’Twas brillig, and the slithy tovesDid gyre and gimble in the wabe:All mimsy were the borogoves,And the mome raths outgrabe.– “The Jabberwocky” by Lewis Carroll
What a trope is an emergency room! Television depictions which remain in the ER maybe for the entire length of the show, short cameos in films, and in our minds, emergency rooms loom large. They mean tragedy, possible death. All we need is one image of a those blues and whites, a few beeps, a little bit of rushing around, and our brains know it’s bad.
For many, though, the emergency room serves as primary healthcare. Without health insurance, seeing a PCP can be difficult or impossible. I, however, am blessed to have health insurance and I have almost no understanding of the health insurance or the healthcare industry. I did find this to be an interesting perspective from a doctor and contributor. I am lucky to be able to be ignorant on these fronts, I suppose.
Earlier this week, Chas and I spent the day in an emergency room in San Jose, California. Chas had/has an infection on the inside of his nose and increasingly resembled Nicole Kidman’s depiction of Virginia Wolf in The Hours. We left Oakland and on the way to points south, I called and was able to book an appointment with an ENT in San Jose, obviously, a benefit of being insured. We had four hours to kill before the appointment so Nicole and I headed to Stanford and gave ourselves a tour while I looked to buy postage stamps. At 12:30, we arrived for the 1 o’clock appointment at the San Jose Regional Medical Center. The ENT saw Chas, gave some tips, asked some questions, and sent him across the parking lot to the ER so that he could “as quickly as possible” get a CT scan. Because of the short notice, the fastest way to get a CT scan and see if the infection was spreading (possibly to his brain) and would require surgery, would be to wait in the ER for a CT scanning room.
Immediately upon entering the ER waiting room, I had two realizations. 1. I am so fortunate (knock on wood) to have really never entered an ER waiting room before and 2. This is what it looks like to use the ER for primary care.
Chas was instantly swooped up by a male nurse checker-inner-man who somehow maintained positivity throughout the day. I watched him swish in and out of doors, speak to non-English speakers, incur rudeness, collect the angry friends of a man who’d been hit by a car, attempt alternative pronunciations of several names, and just continue smiling. I settled into a plastic seat to finish my book, reminding myself over and over again: do not touch anything.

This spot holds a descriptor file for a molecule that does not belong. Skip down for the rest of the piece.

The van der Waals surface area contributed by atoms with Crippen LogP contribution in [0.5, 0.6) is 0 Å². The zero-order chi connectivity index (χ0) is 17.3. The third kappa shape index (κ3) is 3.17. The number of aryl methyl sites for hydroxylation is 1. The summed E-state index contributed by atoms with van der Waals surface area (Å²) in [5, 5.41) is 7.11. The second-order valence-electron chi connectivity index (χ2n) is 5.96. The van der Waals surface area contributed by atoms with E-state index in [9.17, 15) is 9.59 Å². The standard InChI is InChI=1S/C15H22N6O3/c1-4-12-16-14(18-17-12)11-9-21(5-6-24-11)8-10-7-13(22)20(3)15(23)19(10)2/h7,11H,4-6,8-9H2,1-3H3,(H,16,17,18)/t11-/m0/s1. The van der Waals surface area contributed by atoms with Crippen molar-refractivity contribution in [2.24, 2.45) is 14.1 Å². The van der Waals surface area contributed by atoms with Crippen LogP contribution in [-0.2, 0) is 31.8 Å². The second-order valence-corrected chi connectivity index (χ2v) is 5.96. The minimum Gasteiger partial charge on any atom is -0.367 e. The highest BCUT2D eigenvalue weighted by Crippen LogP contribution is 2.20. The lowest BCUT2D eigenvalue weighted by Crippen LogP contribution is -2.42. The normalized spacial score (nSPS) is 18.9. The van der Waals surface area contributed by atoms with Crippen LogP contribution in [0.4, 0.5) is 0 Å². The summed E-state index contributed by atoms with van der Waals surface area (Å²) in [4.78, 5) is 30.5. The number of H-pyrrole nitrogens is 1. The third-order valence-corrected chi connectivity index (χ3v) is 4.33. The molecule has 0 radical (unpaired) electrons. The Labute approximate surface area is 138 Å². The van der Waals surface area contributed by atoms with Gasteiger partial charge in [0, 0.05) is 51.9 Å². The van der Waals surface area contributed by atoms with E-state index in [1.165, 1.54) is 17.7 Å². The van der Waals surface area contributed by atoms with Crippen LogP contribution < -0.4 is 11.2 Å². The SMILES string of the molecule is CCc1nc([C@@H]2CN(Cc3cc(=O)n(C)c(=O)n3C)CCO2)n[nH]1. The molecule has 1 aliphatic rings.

It’s a little bit like a low energy, high anxiety video game. Breathe to the left because the woman to my right frightens me. Dodge the trajectory of that sneeze. And those coughs. Change positions in the plastic seat as a foot falls asleep. Eavesdrop on the man breathing into a plastic bag without getting too close. Listen to each name intently, waiting to hear “Chas Ebb-ee.” Oogle at the baby with the pink cheeks, guess what language I hear, look out the window, and repeat, repeat and repeat.
It was pretty apparent to me that for most of the people in the ER waiting room, this meant going to the doctor. This meant, I’m sick and I’d like antibiotics and so I’ll wait here for five miserable hours to see a professional. From the elderly in wheelchairs, to the infants being clutched by doe-eyed young moms, this was the only option. If I were legitimately sick and had to wait in that room, I think I’d lose it, maybe storm to the back, fake someone else’s name, anything to get out of that perilous purgatory. Because I’ve been lucky and I have the choice.
When a shirtless 20-something man with blood covering the lower half of his face rolled in in a wheelchair holding his side, I had to try hard to not stare. Easier thought, than done. His friends did not want security to call the police.
When we finally left with the news that Chas did not need surgery and we could leave San Jose and San Jose Regional Medical Center forever, it was after 5 p.m. We’d put in a day’s work, knew we’d be covered, and only had to sacrifice a copay the cost of a Wow Air flight. And we got to drive away, knowing that when we need medical care, we can pretty easily get it.
…and the mome raths outgrabe.